Sterling Daily Gazette from Sterling, Illinois on January 6, 1888 · Page 2
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Sterling Daily Gazette from Sterling, Illinois · Page 2

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Friday, January 6, 1888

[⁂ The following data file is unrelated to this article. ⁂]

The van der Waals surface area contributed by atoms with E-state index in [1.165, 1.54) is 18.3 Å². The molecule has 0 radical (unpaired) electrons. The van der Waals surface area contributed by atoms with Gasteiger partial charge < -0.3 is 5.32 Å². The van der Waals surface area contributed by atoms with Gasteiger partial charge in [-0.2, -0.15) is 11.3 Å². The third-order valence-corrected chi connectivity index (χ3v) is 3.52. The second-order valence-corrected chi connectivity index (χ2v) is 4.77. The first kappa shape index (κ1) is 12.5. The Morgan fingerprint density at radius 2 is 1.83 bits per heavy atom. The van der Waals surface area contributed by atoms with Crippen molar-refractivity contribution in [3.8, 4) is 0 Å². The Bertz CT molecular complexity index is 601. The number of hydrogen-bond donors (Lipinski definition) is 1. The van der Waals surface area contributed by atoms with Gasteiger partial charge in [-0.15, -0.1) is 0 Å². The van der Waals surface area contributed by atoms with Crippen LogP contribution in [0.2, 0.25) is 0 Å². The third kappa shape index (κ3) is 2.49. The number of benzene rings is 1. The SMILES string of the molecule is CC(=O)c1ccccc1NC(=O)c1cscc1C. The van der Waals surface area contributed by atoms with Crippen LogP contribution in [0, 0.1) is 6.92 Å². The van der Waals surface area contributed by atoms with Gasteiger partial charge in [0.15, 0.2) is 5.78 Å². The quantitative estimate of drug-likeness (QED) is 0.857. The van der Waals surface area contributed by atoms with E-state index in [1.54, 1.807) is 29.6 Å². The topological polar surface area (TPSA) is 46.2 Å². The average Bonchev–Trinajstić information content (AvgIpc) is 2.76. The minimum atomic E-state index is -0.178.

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THE EVENING GAZETTE: FRIDAY, JANUARY G. 1888. Evening Gazette "~ " TK BMW: P ,, r ,•.>„),,.10 rto.1 Per Year.. FRIDAY. JAX. 6. 18R». ELSEWHERE WE use tl.e word Bun combe, as we have had occasion to use it befo'r*. It Is a good word, regularly Incorporated Into our language. During the earlier days of the republic there was a representative in Congress from the county of Buncombe, North Carolina, who upon one occasion talkec at great length upon some measure tha' • Congress felt no interest in and hi worried his associates out with his dry speech. When asked why he spok thus, he said, "O,I was only speaking for Buncombe;" that is to say, it was a measure that Buncombe was Interest* in, and Buncombe would not be satis- lied except he made a speech upon It and that Buncombe being satisfied Buncombe would return him to Con gress. Hence, thereafter, when a man made a speech for his constituents alone, or a speech for himself alone, i was custom to say "He speaks for Bun combe." THE SOUTH continues on top. I furnishes the Democrats their majorit; and so rules the roast in the House Miles, of Texas, is made leader of tin House by being appointed chairman o the Ways and Means committee Thirty one of the forty seven chair manships of committees go to theSouth and of the sixteen the North, gets mos of them are insignificant. It should bi remembered that the chairman of i committee is practically absolute; hi can pocket a bill and prevent its being reported to the House, or he can declin to call his committee together. Caucu domination is supreme. Each part; resolves in caucus what it will do when the Democrats meet, the south i in a majority and controls the action o the party. Then when a bill comes up in the House, the northern Democrat according to pledged word, must vot with their southern. What with being supreme in the caucus and having most of the committees, it follows as f fact that the House Is under the com plete control of the south. Understand we make no comment; we do but stat a truth. • As THE GAZETTE has frequently sail -of late, so Mr. Sherman says in his lat famous speech in the Senate, the Republican party has earnestly sought reduction in the ' tariff,—not in th manner proposed by Mr. Cleveland, b; the actual and Immediate removal o the tariff upon certain products and manufacturers and thus forever killini them out and so degrading labor, bu by a careful arid patient and earnes and honest investigation into the efittn question and thus determining whicl of all of these can stand a reduction,— not an elimination. We have no pur pose to enter into any discussion of th< tariff question; we do not aspire to con stderation of the weighty affairs o State,—we merely chronicle a fact, as • the records of Congress will show. We advert to the matter now again merel; to show that the statement made by the GAZETTE and iterated by it, viz. that there is not the,.slightest prospect of Congress agreeing upon any definite action, is indeed* truer Mr. Cleveland must be supported by his own party and Mr. Sherman did. not speak until ' he had discovered that he reflected the sentiments of his party. ' One who has ' read Mr. Cleveland's message and Mr Sherman's speech, will see at once thai there is not the slightest chance of harmony between the two parties. As the Democrats have control in the house and as the Republicans have control in the Senate, and as there are Democrats of the'Randall stripe who will never vote to carry out C eveland's ideas, it is seen at once that Mr. Cleveland and Mr. Sherman, both Preaidential candidates, have been talking for Buncombe. That is to say, btth these gentlemen have sought an issue to go before the people with, and have found one. OUR NEIGHBOR, the Standard, kept entirely quiet on the subject of nominating a judge, until the lawyers had made their choice in the several counties, and then it comes out and says that the lawyers chose Judge Me Allster. Inferential^ (from the Standard - statement)^!udgft_MeAlister_Jsn[t a good judge. Therefore says the Standard - astutely, Since Me Alister was chosen by the lawyers and he isn't the best choice in the world, therefore it may be best to let the people have a Bay BO and do .their own choosing. That Is unreasonable logic. Let us try it in religion. Our Saviour chose Judas Iscarlot as one of his apostles; Judas was a very bad man; ergo and consequently, the Christian religion will not do. Forget all about the. eleven grand men whom our Saviour picked out and who gloriously carried the banner of the cross to all peoples; forget them; don't think of them. Judaa was a bad man; we will not have to do with religion. Some people might think of saying: How about Bailey and the number of other ]good judges who have been chosen by the lawyers ¥ But the Standard says no, they once make a mistake; therefore they'll always make one. But who in thunder is McAllster, anyway ¥ and how comes it that our esteemed friend of the Standard who doea not claim to be a lawyer should know about his judicial qualllications. It couldn't be, of course, that some lawyer who didn't get Lis choice in the contest has been coaching our friend. —Our neighbor, the Standard has enlarged to a 7 column quarto, the same size tm the weekly GAZETTE, That size appears to be the favorite for weeklies in tbe cities of the State. The fact that Chicago weeklies are of this she compels, in opinion of most papers la the larger papers, tfie issuance of their own la corresponding •Hogs unchanged. •The Ladies Missionary Society of the M. E. church met this afternoon at Mrs. H. E. JDurstine'B. —Quito » uuinonf m sterling rioople attended last night a party at Adam Lefever's, four miles east of town. —That barb-wire decision must carry consternation to the holders of the patent Of course, It will be taken to the supreme court. —It la reported that a half mile dash took place between two parties, residents of Sterling, over the track this afternoon, each being certain he had the fastest horse. —That upper dam must be built there Is no use talking any other way Let every one contribute to the good cause. That dam means the count; seat; it means the street railroad; i means more factories; big advance In real estate; Increased demand for real dences and store buildings; it means general prosperity. This is plain, sim pie truth. —Following are the officers of the Sterling and Rock |Falls Natural Gas and Mine Projecting Company, as chosen by the board of directors at It, meeting this morning: George S. Tracy President, and D. B. Stricbler, Secre tary and Treasurer, for a period of om year. J.R. Bell and J. V. McCarty were elected directors for three years W. P. Price and Charlea Hubbard fo 2 years. The board of directors waf designated a committee to locate thi place of boring. —A man on 6th street has been beat ing his wife again; It is an old habit o his. He promised that if he were no prosecuted he would behave himseU A day or two ago he resumed hi practice of pounding his better half We are told she Is so afraid of him tha sne dare not prosecute him. -Some one says: "Why not publish the., names o such rascals? We would gladly do so if witnesses would come forward am say they saw It; but where a brute o this kind does the beating before n witnesses and his wife refuses to give testimony, an editor cannot be so cer tain as he desires to be. —General Henderson has seen just a round dozen of years as Congressman It is understood that he will have n opposition in his candidacy. As a facl Opposition would be entirely useless His oounty-and-IIenry county-have a majority of votes in the district con ventlons, and he is as strong in Henry as in Bureau. Lee county has two gen tlomen exceedingly willing to succee( the General and one of them was anx ious that he should aspire to gubermi torial honors in order that the wa; might be clear for him to go to Wash ington;but General Henderson did no see it that way. But Lee county is ver; friendly to the General and will no bring forward any candidate. In al probability, so long as he desires to succeed himself. Putnam, a very small county, Is also strong for th General. Whiteside has no candidate and is not likely to have one; and i has no feeling against Henderson, 6x cept in the matter of his advocacy o the Hennepln project. Hence, it wil be seen that he is about as certain of holding his position for another term as though the election had already taken place. —The resignation of Mr. tieorge E Rogers necessitated, as he felt, by the constant rumors that the older agents had 11 go, has excited general regrel among his many friends here. He has been a courteous, accommodating official, and it does seem peculiarly hard that a man who has served the corporation 34 years and never had his name omitted from the pay roll in all that time, and who was informed that there were no charges against him, but that it is simply a change'demanded by the new management, should be under the necessity of severing hia connection with the company. He has been in its employ since he was a boy; has followed no other business; and while age is many years off, still, at his time of life t is difficult to learn something new. Of course, a man of his ability can step into another business and hla experience and tact will enable him to conduct it successfully; but that does not detract from the fact that honest, earnest and faithful work for a railroad will not yield a man that gratitude which should cause his retention so long as he might Irve, The moral effect of such changes is bad upon •ounger employes, who see their fate ahead of them in that of their elders. The GAZETTE, with the other friends of Mr. Rogers wishes him the best of luccess in any enterprise in which he may engage. Now W»y to Mend Bibs. A young woman physician who pratlces u Englewocxl tells ot a queer case In sur- [ery which she heard of a few weeks ago, >r rather a case of most unusual surgical refitment for a common Injury. A young man had suffered a fall from the cars, and on examination it was found that two >f his ribs had been broken. The doctor vho was called to the case—a man doctor, by the way—told the patient's mother to make a big bowl of mush and milk, and 0 coai the wounded man to eat as much f It as ho could possibly hold. This was one, and then the doctor told the won- leriug mother to bring him one of her old orsets, the largest one she had. The ;ood woman blushlngly obeyed, and stood by with bulging eyes and watched the ioctor put the corset on his patient and jaw the strings comfortably tight. •Keep the boy fllled with mush and milk 01 night, if possible," was the doctor's njunctlon, as he packed up his traps to ;o away, "and be sure that the corset trlngs don't get any looser than they &ro iOw. I'll come again In the morning." "ho next day the ingenious medical man declared that the broken ribs would soon » knitted well togetlwr again, and that hey wen growing as nice and straight as /ou please. "The mush and milk on the nslde and the corset on the ontside la what did the business," he said.—Chicago Herald. THE 1'ERCIIERON HORSE. WHAT AN ENTHU<?IA<5-ric; 'JMTr STATFS ESENATOR SAYS OF HIM. Hiram H. Hevela, end not Blanche K. iruce, as Is often stated, was the first colored man that «i«r tat iu lha UoiUd StaU* MMttt. What I. Snld of the Porrheron Origin —lli>m<"« U»ed In P«rl<— Cliarao- terUllm of the Perchtron—Treatment of the Horse. Seimtr r Palmer, of Michlgnn, Is an en- thnsins-i i;-i (lie Percheron horae, and quite s romniKv is ronnpcU'd with his love for It. The first I'crcherons he ever saw were palnti"! mies, and they formed a part of Rosa Boiiheur's noted picture, "The Horse Fair," which was hanging In Mrs. A. T. Stewart's picture gallery at tho time. He ivns so well pleased with them, that he Investigated their character and went personally to France to pick out some for his farm. He has now sixty of these animals, rnnging in value fr6m $1,000 to $:i,000 ench, and he is the president of the Percheron Horse society of the United States. While in France lost year he made a speech to the Percheron Horse Breeders' society of France, and he thinks that this horse is the best breed in the world for general purposes. "It is," said he, "the horse for the farmer. He can take it from the lumber wagon and use It in his carriage, and I have been told of instances where Per- cheron horses weighing 1,700pounds hava gone a mile in three minutes. They are, you know, a distinct type, and are supposed to have originated by a cross of the Arabian horse upon the heavy horse of Normandy. They came from I.a Perche, a province about sixty miles square, In Normandy. Here the breed has attained its greatest perfection, and it is here that the horse gets its name. How the ArablWJ. got into France I do not know, but I suppose it came there either through the SaaS aceus when they were whipped by Charles Martel at Tours, or it may be that the Counts of Nogent de la Hotrou'brought them back from Palestine during the Crusades. But there Is no doubt that the Arab blood Is there, and in modern times, after excellence and Identity of typo had been recognized, this blood was re-enforced from time to time from the royal and national stables of France. "The horses have been noted for years in France as good draft horses, and they were, about ten years ago, in general use in Paris as omnibus horses. At that time a team of them would take one of those heavy 'buses, with seats both inside and on the roof and fllled with passengers, and drag it along at the rate of eight miles an hour over the asphalt. During my trip to Paris last spring 1 noticed a decided deterioration in the character of the horses so used, and I found that the Percherons had been replaced by others, Upon Inquiry I was told that the great demand for the Percheron horse in America had risen the price from $yOO to from $400 to $4,000, thus making them too expensive for omnibus use. The horses now used In Paris omnibuses are the HQulonals,-the Belgians and other heavy horses of Normandy and Flanders which have no infiltration of thoroughbred blood. |'As to Percherons, there are millions of dollars already invested in. the United States, and there Is n gentleman named Dunham who has made a fortune out of them. Ho might be called the Percheron horse king. He has had as many as COC Percherons on his farm at one time. His house on his farm at Wayne, forty miles from Chicago, is equal to Abbotts/ord in its appointments. It is hung with old tapestry, and has many studies of Rosa Bonheur. A great friendship exists between Hosa Bonheur and Mr. Dunham, and he lately got an Apache pony for her at her request and shipped it across the water for use in one of her paintings. "Tell me something of the characteristics of the Percheron horse. "The horses are generally of a. dapple gray, though they may bo black, and now and then are buy or chestnut. They are a heavy horse, weighing 1,COO pounds and upward. They have a fine action, a fine skin, fine coats, great strength und great endurance for work and travel. They are noted for their docility and tractable' ness, and may be said, to bo born broken to the harness. I .harnessed a team of them for the first time one morning at 8 o'clock. At 0 they were drawing a plow as well as a well broken team, and were only a little awkward. They plowed in the Held all day, only being rested now and then that their shoulders might not get sore. The next day my farmer drove them into the city of Detroit, and though they had never seen a crowd of people, an electric car, a street car or steam car, or the innumerable objects displayed in a business city, they showed no fear—only a kind of laudable curiosity. They wonld smell of a steam engine, and while I was blowing up stumps with dynamite this summer they stood by and watched the pieces blown up into the air without more than raising their eyes at tho sound.' I attribute this fact to their remarkable intelligence, in the .first place, and again to the fact.vhat these horses had never heard a cross word or been struck." THEATMENT OF HOUSES. "What is your theory for the treatment of horses? How should they be managed?" "A horse should be treated Just as you would a man or a boy. 'My carriage horses fared better at the hands of an old Englishman, who knew nothing about a horse, than with any other driver I have ever had. When this man asked me how he should treat them he was told to treat them Just as he did himself, only a little better. He was methodical In his ways, and he always fed tho horseti before he fed himself. I n warm weather lie watered them whenever he got the chance, and in winter three times a day. Inasmuch as the horses could not scratch themselves, he gave them a good brushing every morning, and it Is my rule in driving a horse that whenever I feel that I want a drink myself 1 also feel that-' the horse may be suffering In the same direction. "The Percheron horse," Senator Palmer went on, "has great powers of endurance. He has a linn knee action, and he is so full of Intelligence that men treat him better than they do a duller horse. He has good wind and has all the nimbleuess and speed of the English coach horse. Last year more than $2,000,000 worth of these horses were imported, and I believe thai they are going to prevail as the American draft hornc." I paid a visit to Senator Palmer's farm, near Detroit, last summer. It contain! S57 acres, and the improvements upon i| have cost the senator over $100,000. ,1H« has nine miles of drives through iti woods, eighty miles of underdraining, and a miniature lake which was dug bj hand and which is kept full of water by a steam engine. He has a log cabin which of I'opnlntlnn. Mr. II. A. IJoorse from a visit tc Ohio. Mr. George S. Tracy from a trip Kansas City. DEPARTURES. Mr. Ed. Underwood and Mr. A. A Wolfersperger for Chicago. Mr. Dan Eberaole, for Chambersburg Pa., called there by the death of hi mother. KOCK FAI.fcN. -*-Hogs remain at usual prices. n-Mr. J. W. lirown, of the Eureka Company, has invented a new roa< cart. -t-Mr. Seymour Gifford conductor on the C. H, I, & P. road, is visiting Mi Warren Cole. n-Mr. J. P. McWllliams has sold f quarter section farm 8 miles south o: Rock Falll to a Sycamore party. Con sideration, 90,000. -H Work in the factories is increasing All are In good humor and look for ward to greater business than eve: during the coming season. Dr. C. M. Wheeler's office, over I Wolfs store. Chronic diseaaea and diaeasea of woman my specialty, tf. From Erie. Jan. G.—After five or six -weeks' en forced cessation from all labor o: thought, your correspondent will again inflict himself upon the readers of thi llAZETTE. Will Carr, our popular butcher, whi has been under Dr. Daw's care f o r the past week, ia able to be out to day fo the first. Will Smith, the blacksmith-no he ii a white Smith, ia sick, hut Is so busy hfr'has not time to go to bed. Miss Moorland, who is now engaged in revival services in Sterling Broad •way church, did'a good work whil here. She is a wortny lady and we be speak for her a full house. What-does the GAZETTE mean b; constantly speaking of "dum" projects etc. la the editor becoming profane Dan Schriver is the coolest headed man_ in'town; he wore n straw hat yes ierday all day on our streets. Hinglicg Bros, played to a good house last night. Mat Thompson will have a big sal about the 20th prox. Among othe things he will dispose of over .llfty head of horses, many of which are hal and three-forths Norman and English draft. Matt, will move to Fenton an< will probably repair his elevator and buy grain. After a week's rest our teachers and pupils are again hard at work. 'IMme will hardly reveal the full frultag* o the care bestowed and the hours o hard study given. A Newton may be growing up In. eu midst. "Some mute(inous), inglorious Mill ,00. ' here may (w)rest Some Cromwell gullt(y) of his school mates blood." Kirk Thompson, who has been to Jacksonville to try the electric treatment, returna somewhat improved. All Erie were pleased recently to- see again on our streets, L. E. Mathnws with his entire family. .He is one oi nature's own nobleman, friendly »n<] frank, a man with a heart frequently in his hand. He will give Milled ge- villians good beef, and seventeen ounces to the pound. '• Mrs. Barker, who haa been to Davenport, nursing a sick daughter^ is expected at home in a day or two. We have just heard of the man M'ho when asked to pay-for his paper, which he had neglected to do for three yeiirs replied by letter, that if he was dunned again on a postal card, he would si op Us paper. THE MARKETS. ..,.•- CHICIOO, Jan. & On U» board of trade to-day the quotations were aa follows: Wheat— No. » February, opened Te^so, closed 78Ke; March, opened raj^o, closed T0>ic; May, opened es^o, closed 64J<£. corn —No. 8 February,- opened 40^0, closed 40o;,M»y. opened WJfrSSc, closed 54J<o. Oata-No, 8 February, opened Sl^c, closed 8l^(Jc; May, opened S5o, closed 84^.%c. Pork-February, opened and closed $10.15;- May, opened and closed J15.BS. Lard— February, opened . $7.70, cloud Livestock— From the Union Stock yard* tha following prices were received: Hogs— Market opened fairly active and weak; light grades, 10.00 @5.35; rough packing, $5.10135.35; heavy packing and shipping lota, 10.8oa5.00. Cauls- Market dull, quality Inferior; jjood beevea, (4.2) ©5-00; common, lOo lower, $3.00®3.7B; cows, Sl.40ffi8.00; stackers, »i30<au.50. Bbeep-Markol Blow; common, $2.76(8*00; good to choice, HM Produce: Butter— Fancy creamery, per Ib; fancy dairy, Sl@iHo; roll, 10<ai8o: pack Ing stock, 13@l5(j, Eggs-Fresh, SOo per doi- leu-house. 17®18o; picltlod, 12®18o. Creased poultry -Chickens, OH®7^o per 10; turkeys, 8® Oc; ducks, 6(&Bc; plucked gwae, live, $4.00 per loz. Potatoes— 70@?5c per bu; sweet potatoes, J3.50QU.OJ per hbL Apples-Fair to choice, il.71to3.00 per bbl. Cranberries— Boll and cherry $8.50 per bbl; boll and bugle, $9.00. New York. Nmr YOOK, Jan. 5. Wheat-SU'ady; No. 1 red state, BoQifloUo- o. 8 do. Sl»>.4c; No. a red winter January, Hc; do February, &%c. Corn— Dull; No. a mixed cash, WV^u; do January, 62*$c. Oat*— Julet; No. I whlto state, 42iS-H!He; No. S do, Rye and Barley— Dull and unchanged. ull; muu, $15.00<aiB.OO for 1-year-old. Lard- Quiet; January, $7.0i; February, $7.M. Live stock: Cattle— No market; dressed beet steady; Hides, $7@7.50. To-day's cable from Liverpool quotes American refrigerator beef slo Naming His Drink. Why did I ask that gentleman what he would have when I know that he haa Irank nothing but whisky and lamoa for twenty yeai-Hl" Because it is our policy always to aak the question. Suppose that ou diil not know that gentlemun, and he came In, and without saying a word I would put n> whisky and Iwnon, what would you thlukf Why, you would say o yourself, "That man Is an old stager »«re. There hi no need of asking him wh»t he wants; they know him." So we ilwajni rnaka It a point to go throuKSi the orm ot aaklnic the ouatomar to name hla drink.—Barkeeper in OUoba-Oemocmt. cost $12,000, mid his animal hobbles Bit ~*cant 9140 y tt>. Sheep and lambs—Quiet but Percheroii horses, Jersey cows and Elen' flrn >«''; fulr to good sheep, $4®5.50; fair to • ----- choice lambs, 86®7.50. Hogs-No trading In lire hogs; nominally dull, $5.40iae.lW. St. Ixmli. ST. Louis. Jau. 5.. Wheat—Lower; No. 2 red cash, tafciassWe- February, 83%o; May, 85^4880. Corn-Weak; cash, 4Hijift48>jio: January, 4S54c; May, helm Bpaulcls. His horses aro named after tho marshals of France.—Frank G. Carpenter in New York World. Oats- Easy; — $15.21, I-ard— $ 36. May, USUe. Wnla«y— $1.05. Pa* Marketa. The following are the closing quota tlous of grain, cattle and hoga ou the Chicago market, reported especially forthHtUzETTKby W.S.McCrea A Co. Wheat— 84^cMay;77;io; attady. Coru—M5«o May; 485^ casbjann. Oats—31*ic May:31;Qc cash; ttrin. Hogs—rather quiet; common 6 to 10 lower. rork—*15.40. Cattle—«Uady. See the new ad of N. Carpenter Co. tf • itiis Winter Is awful govere In Aus tria/ The latest freak in the way of masquerades, is a costume that is int«nde< to represent an oyster. Wb«t next Why the future mnsqueraders will havt a bottle of Dr. Bull's Cough/Syrup moy ing among them. / The health of our locality is extrf good. Some genius proposes to introduce paper shirt*. Tnls might do for Japan but would prove a "big thing" for th doctors, because rheumatism, etc would become frequent. If, however people would keep Salvation Oil con venient, paper shirts might still be success. It only costs 25 cents. Congressional recess until Monday l.Ut of Patent* ILLINOIS PATENT3,IJan. 3,1888. H. A. Barnard, Moline, roller Mill. N. Bosmann,'Lake, refrigerator-car B. Colvin, and J. Wolfley, Freeport spring biuge. J. E. Qoodhue, St. Charles, automatic gate. A. L. Ide, Springfield, steam-engine indicator. G. A. Keck, Cerro Uordo, brick fo: chimneys. T. F. Sheridan, Springfield, stem winding and setting watch. K Shook, Erie, wheel plow. J. F. Steffa, Rockvale, velocipede. C. T. Swartz, El-Paso, hedge trimmer J. M. young, Mohne, plow wheel. Stockholder'* Net-tine. The annual meeting of the Sterling Hydraulic Company will be held at the office of K. Champion, Sterling, 111, on Saturday, January 14th, 1888, at 7:30 p m., for the purpose of electing a Boan of Directors for the ensuing year, am for the transaction of such other busi ness as may properly come before th meeting. JAMES F. I'LATT, Sec. Sterling, 111., Jan. 4th 1838. 82 , Thirty-live cents for twenty-fiv< pounds of Pancake flour at the Sterling Mill Co. tf AS TIM EH AKK HARI> A1KI> MONEY DOLOSE, . I will sell to close out at first cost tue following Fall and Winter Goods. Ladies' and Gents' Under wear, Faoinatora. Toboggans. Soarfsi Wool Skirts, (Bed and Horse (Blankets, MEN'S UND BOY'S FELT BOOTS Caps, Jditiens, Gloves, (Sec. Inuverllkoto di-U with either the Sheriff o Assessor, so please call soon. A full Hue of Staple and Fancy Groceries At Lowest Living Prices. L. L. JOHNSON, . STTGOXIISaOXV. TO AHRENS & HUBBARD, 108 A 110 Third Hlreet, Hterllng, III FINKMT LINK OF Silk Plash, Hand Embroidered Slippers IKT *r3a:xtj oiar-ar FOR THE HOLIDAYSI Ataa a Full Line of •Seamless FELT SHOES and BLIFFE&8. D. W, HOPKINSON, JACOB EISELE, Has already7ecelved hla Fall Stock I Cassimeres -AND— '• Woolens! a~~finer lot of goods never waa brougnt to tola city. ie don't ask you to call, for he knows yon will do it without waiting for an invitation. CHICAGO REAL ESTATE. eaco, I have at all time* choice City and wuburbKD property for vale. Lota, alno acr««, for •nb-dtvldlbK Into lof«I Jhicnieo U Krowln* rapidly ; real «». ate IB Increasing In value ; an In- vehement there !• avre to pay btx In- erewt. I can cite many iuataaerc where property, both lota Bad aerra have more than doubled In value In he pant alx months. JaHt now t have wo extra good barg-alna to ofTer. Alao same nausea la Mterllna-, and two rood farms near fctterUna*. a"-™ J. V. KM MITT, Hterlln*. IU. o. jr. Ire In Bo«k Valla, ever the r*at Ofltae. - Tbe haekuuui, Btuzard, will tak« partlea to and Crwn Sterling to Dr. Poti«iek'> off jrwol " :- DRUGS, — A. T A. R. HENDRIGKS' ALSO, a great variety of Fancy Goods at reasonable prices. REMEMBER THE PL&GE, OPPOSITE CALT HOUSE. I never «»w ma oft removed tree Wor yet an oft removed arrocery That throve so well KM tho«e that •ettled be. —Foon RICHARD. (Poor (Richard said family instead of Grocery, "but we mike the application. We have-jusi completed Six Prosperous Tears and expect to see as .many more. we will speak for our prices; and will say , No One shall make lower. Those doing business with u, keep on and save money. Those who 'have not traded with i/a . Do So I and you will never regret it for a "penny saved is two earned.' Schiffmacher, on hand a, "big stock of Live Oedar (Posts, tho lest J£ichiga,n Soft (Pine Lumber, all kinds of (Building J&aterial, Sash, Qoora and (Blinds, Coal, Lima, Cement, Hair, etc., etc. Everything at Lowest J&ar- ket (Prices. A big advantage in dealing with us is that you can get your loads without going over the railroads. Nlceot kind of Sqaare wad Flat riuk- et*. tor rarden fence*, lut received Kewardrd ire those who re*d this anu then act; they will nnd honorable employment that will not take th?m rora their homeSTwid tioillie*. The £rontT»« Uuue »nd »un> f6r every Industrloiu many have made and are now iiiaklug hundred dollars a moutti. It is entvfoFi to make *5 and upwards per day wlm |« ^ rs per ay wlm |« vin to »prk. Klther sex, young or ^ old capital , nwxled we sta NO SS^i^-^S^ ^r^H'K ^ " te - 955 Bias Htartecl. Xew Steam Picture Frame Factory! Hnvlng arranged with New and Improved Machinery to miuiufacture PICTURE : FRAMES Every Style KDOIB to tie Me Are ready to furnish any kind of Frames desired, carrying a heavy stock and being In coflnec- tlon with the largest Moulding House In tbe west are prepared to supply anything in the PICTURE FRAME LINE WANTED. From the cheapest to tbe most expensive. All Mlzcs of HTIIKTCIIKKH made and mounted with bent Kngllah Twilled Canvas, at Hhort Notice. Old Oil Paintings, Engravings and Etchings refreshed and restored, same aa New. Engravings, Etchings. I.lti.ographs, &c., framed to avoid curling and rump, ling under the glass. Warranted to keep smooth und straight. Before placing your {or- dera for frames, CALL AND SEEOUB MOULDINGS,GET PRICES,^ WILL SAVE YOU 25 to 5O per cent. How Is that? Why, we have the materials and facilities to do It. Respectfully Yours, &c., J W, R. STAMBAUGH. Iry one and you'll smoke noother, HE A FHAHKK, who also brands of Tobacco, cigars, pipes, feetlonary at lowest prices. Sold only by keeps choice and One con PS. I EOPLE in need of ' Pumps wlllo please bear in mind that we manufaoturejhe Skeleton Iron Pumps both Lift and Force Pumps, adapted for hand use or for attaching to Wind Mills and for deep 'or shallow wells, and we sell them at very reasonable prices. and warrant them to be all right in every respect. Buy Your Pumpn at Hame and from Fint Band*. Call at the NOVELTY WORKS and see these pumpg and get our prices before you mate a purchase, as we will save you money, , r* * Novelty Iron Works, » BTBBUHG, U.1^ * LESS THAN ONE GENT ADAY .tr..-